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In this episode, Scott interviewed Chris Riccomini, a Software Engineer, Author, and Investor. Chris led the infrastructure team at WePay when they embarked on a data mesh journey and made a well-written post on thinking about data mesh in DevOps terms.
Like a number of people/organizations that have come on the podcast, at WePay, Chris was pursuing the general goals of data mesh and was applying some of the approaches as well - but it was not nearly as cohesive as Zhamak laid things out.
Their initial setup had two teams managing the pipeline/transformation infrastructure. Chris's team was mostly handing the extracting and loading and then there was a team of analytics engineers handling the transformations. The Transformation team saw a major increase in demand and quickly became overloaded -> a bottleneck. Chris' team also started to get overloaded so they knew they had to evolve.
One way the team started to address the bottlenecks was by decentralizing the pipelines. Teams could make a request and a scalable and reliable pipeline would essentially get automatically set up for them. WePay is in the financial services space so as part of those pipelines, to prevent risk, teams could mark their sensitive/PII columns and the infra team also put in some autodetection capabilities to make sure they didn't miss any.
WePay created a "canonical data representation" or CDR, which is pretty analogous to a data product in data mesh. Chris really liked WePay's use of the embedded analytics engineer to serve as a data product developer.
One key innovation for WePay was tooling to enable safe application schema evolution. They looked for things like dropped columns and had more comprehensive data contract checking mechanisms. It allowed developers to test changes pre-commit. 80-90% of data breakages were things the developers had no idea would cause an issue and they reverted those changes. 10-20% of the time, the developers still wanted to go through with the changes and that kicked off negotiations with data consumers. That forced conversation was very helpful for a few reasons.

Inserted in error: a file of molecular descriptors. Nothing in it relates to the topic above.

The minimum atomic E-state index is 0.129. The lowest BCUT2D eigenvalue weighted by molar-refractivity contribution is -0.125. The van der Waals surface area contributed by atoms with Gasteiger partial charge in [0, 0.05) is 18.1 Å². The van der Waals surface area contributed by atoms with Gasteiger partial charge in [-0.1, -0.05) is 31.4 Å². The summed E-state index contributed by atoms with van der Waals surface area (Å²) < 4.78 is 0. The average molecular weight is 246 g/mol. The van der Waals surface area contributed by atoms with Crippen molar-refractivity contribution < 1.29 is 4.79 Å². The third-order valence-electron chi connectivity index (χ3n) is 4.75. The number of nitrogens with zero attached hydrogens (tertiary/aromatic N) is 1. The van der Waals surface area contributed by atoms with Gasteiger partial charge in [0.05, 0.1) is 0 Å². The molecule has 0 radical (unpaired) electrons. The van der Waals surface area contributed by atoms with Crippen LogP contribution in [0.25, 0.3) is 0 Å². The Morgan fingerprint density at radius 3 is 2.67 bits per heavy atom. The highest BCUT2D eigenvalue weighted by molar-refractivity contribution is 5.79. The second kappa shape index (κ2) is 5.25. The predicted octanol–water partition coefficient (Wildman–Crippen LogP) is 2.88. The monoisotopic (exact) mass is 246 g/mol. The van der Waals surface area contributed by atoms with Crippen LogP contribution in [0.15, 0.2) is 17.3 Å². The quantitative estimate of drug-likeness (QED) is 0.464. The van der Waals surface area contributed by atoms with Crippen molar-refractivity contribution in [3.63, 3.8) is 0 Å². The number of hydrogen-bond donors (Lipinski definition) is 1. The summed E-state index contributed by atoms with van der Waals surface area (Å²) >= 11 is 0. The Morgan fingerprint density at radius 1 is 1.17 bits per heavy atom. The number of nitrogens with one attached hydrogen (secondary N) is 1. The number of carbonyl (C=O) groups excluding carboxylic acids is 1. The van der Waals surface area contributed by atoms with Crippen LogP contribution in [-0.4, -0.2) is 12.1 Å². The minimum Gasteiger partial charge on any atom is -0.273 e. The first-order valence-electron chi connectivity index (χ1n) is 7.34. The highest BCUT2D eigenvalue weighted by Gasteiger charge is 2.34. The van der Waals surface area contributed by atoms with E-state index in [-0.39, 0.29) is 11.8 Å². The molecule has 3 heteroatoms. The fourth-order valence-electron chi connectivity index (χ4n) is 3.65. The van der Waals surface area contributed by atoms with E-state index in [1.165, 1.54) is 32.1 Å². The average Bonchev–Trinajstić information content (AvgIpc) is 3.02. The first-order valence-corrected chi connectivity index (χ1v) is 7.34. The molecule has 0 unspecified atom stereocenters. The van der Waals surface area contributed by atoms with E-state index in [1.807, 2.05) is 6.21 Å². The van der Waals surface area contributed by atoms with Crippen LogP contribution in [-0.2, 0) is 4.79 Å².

Chris talked about standardizing around technologies for the platform but allowing teams to roll their own if they wanted. But they were super clear with those teams that the infra team wouldn't support those other technologies, even if it was okay to use it. He also sees a major need for an API gateway concept for data. Currently, everything around versioning, auto-documentation, etc. is way too manual and high friction.
Chris talked about taking the learning from DevOps and applying them to data mesh. One good one to look at, per Chris, is the embedded SRE concept - should you do the same with a data or analytics engineer? There is also a need for many standards and replicable patterns. They launched a data review committee, similar to a design review committee, that helped come up with standard data models and other standards.
Sherpas not gatekeepers - build out your review functions as councils to guide and disseminate knowledge. The team's role should be about assisting where they can, being a trusted partner. And what WePay saw was as people went through more reviews and similar, they saw there was less of a need for them as people learned what good/best practices were.
Lastly, Chris wrapped on a point others have made about the cost of making a mistake. You need to make it as low as possible. Back processing data can be very costly in time and compute.
What the Heck is a Data Mesh?! Post: https://cnr.sh/essays/what-the-heck-data-mesh
Chris' Twitter: https://twitter.com/criccomini
Chris' LinkedIn: https://www.linkedin.com/in/riccomini/
Chris' website: https://cnr.sh/
The Missing README book: https://themissingreadme.com/
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All music used this episode created by Lesfm (intro includes slight edits by Scott Hirleman): https://pixabay.com/users/lesfm-22579021/
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